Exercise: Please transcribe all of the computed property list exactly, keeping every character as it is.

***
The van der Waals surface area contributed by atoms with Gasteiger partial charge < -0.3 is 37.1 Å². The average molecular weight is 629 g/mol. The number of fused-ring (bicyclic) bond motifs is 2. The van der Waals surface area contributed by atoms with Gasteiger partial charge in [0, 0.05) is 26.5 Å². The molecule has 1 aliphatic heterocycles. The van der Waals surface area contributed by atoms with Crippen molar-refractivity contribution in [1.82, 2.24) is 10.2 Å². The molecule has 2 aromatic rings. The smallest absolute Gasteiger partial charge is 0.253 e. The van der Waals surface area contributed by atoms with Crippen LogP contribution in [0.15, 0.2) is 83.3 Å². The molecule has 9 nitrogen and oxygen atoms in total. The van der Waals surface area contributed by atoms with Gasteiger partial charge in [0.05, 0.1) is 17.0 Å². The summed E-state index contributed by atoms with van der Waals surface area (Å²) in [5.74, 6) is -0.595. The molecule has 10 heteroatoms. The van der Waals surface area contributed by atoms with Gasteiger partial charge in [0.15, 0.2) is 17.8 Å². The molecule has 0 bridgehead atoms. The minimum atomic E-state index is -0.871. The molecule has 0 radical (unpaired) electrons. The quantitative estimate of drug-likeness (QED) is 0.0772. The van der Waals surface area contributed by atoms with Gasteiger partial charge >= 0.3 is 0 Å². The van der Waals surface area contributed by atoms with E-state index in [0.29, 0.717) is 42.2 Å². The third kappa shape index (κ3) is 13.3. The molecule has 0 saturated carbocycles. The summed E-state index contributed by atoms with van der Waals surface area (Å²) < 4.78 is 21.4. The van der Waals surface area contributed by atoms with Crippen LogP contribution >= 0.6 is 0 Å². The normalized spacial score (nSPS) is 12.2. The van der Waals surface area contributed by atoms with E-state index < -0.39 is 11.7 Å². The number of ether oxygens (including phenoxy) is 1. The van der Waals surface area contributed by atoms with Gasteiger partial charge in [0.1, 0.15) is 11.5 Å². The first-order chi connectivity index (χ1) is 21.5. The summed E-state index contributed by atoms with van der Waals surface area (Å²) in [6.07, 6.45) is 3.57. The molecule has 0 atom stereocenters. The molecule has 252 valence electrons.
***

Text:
The van der Waals surface area contributed by atoms with Gasteiger partial charge < -0.3 is 37.1 Å². The average molecular weight is 629 g/mol. The number of fused-ring (bicyclic) bond motifs is 2. The van der Waals surface area contributed by atoms with Gasteiger partial charge in [0, 0.05) is 26.5 Å². The molecule has 1 aliphatic heterocycles. The van der Waals surface area contributed by atoms with Crippen molar-refractivity contribution in [1.82, 2.24) is 10.2 Å². The molecule has 2 aromatic rings. The smallest absolute Gasteiger partial charge is 0.253 e. The van der Waals surface area contributed by atoms with Crippen LogP contribution in [0.15, 0.2) is 83.3 Å². The molecule has 9 nitrogen and oxygen atoms in total. The van der Waals surface area contributed by atoms with Gasteiger partial charge in [0.05, 0.1) is 17.0 Å². The summed E-state index contributed by atoms with van der Waals surface area (Å²) in [5.74, 6) is -0.595. The molecule has 10 heteroatoms. The van der Waals surface area contributed by atoms with Gasteiger partial charge in [0.15, 0.2) is 17.8 Å². The molecule has 0 bridgehead atoms. The minimum atomic E-state index is -0.871. The molecule has 0 radical (unpaired) electrons. The quantitative estimate of drug-likeness (QED) is 0.0772. The van der Waals surface area contributed by atoms with Gasteiger partial charge >= 0.3 is 0 Å². The van der Waals surface area contributed by atoms with E-state index in [0.29, 0.717) is 42.2 Å². The third kappa shape index (κ3) is 13.3. The molecule has 0 saturated carbocycles. The summed E-state index contributed by atoms with van der Waals surface area (Å²) < 4.78 is 21.4. The van der Waals surface area contributed by atoms with Crippen LogP contribution >= 0.6 is 0 Å². The normalized spacial score (nSPS) is 12.2. The van der Waals surface area contributed by atoms with E-state index < -0.39 is 11.7 Å². The number of ether oxygens (including phenoxy) is 1. The van der Waals surface area contributed by atoms with Gasteiger partial charge in [0.1, 0.15) is 11.5 Å². The first-order chi connectivity index (χ1) is 21.5. The summed E-state index contributed by atoms with van der Waals surface area (Å²) in [6.07, 6.45) is 3.57. The molecule has 0 atom stereocenters. The molecule has 252 valence electrons.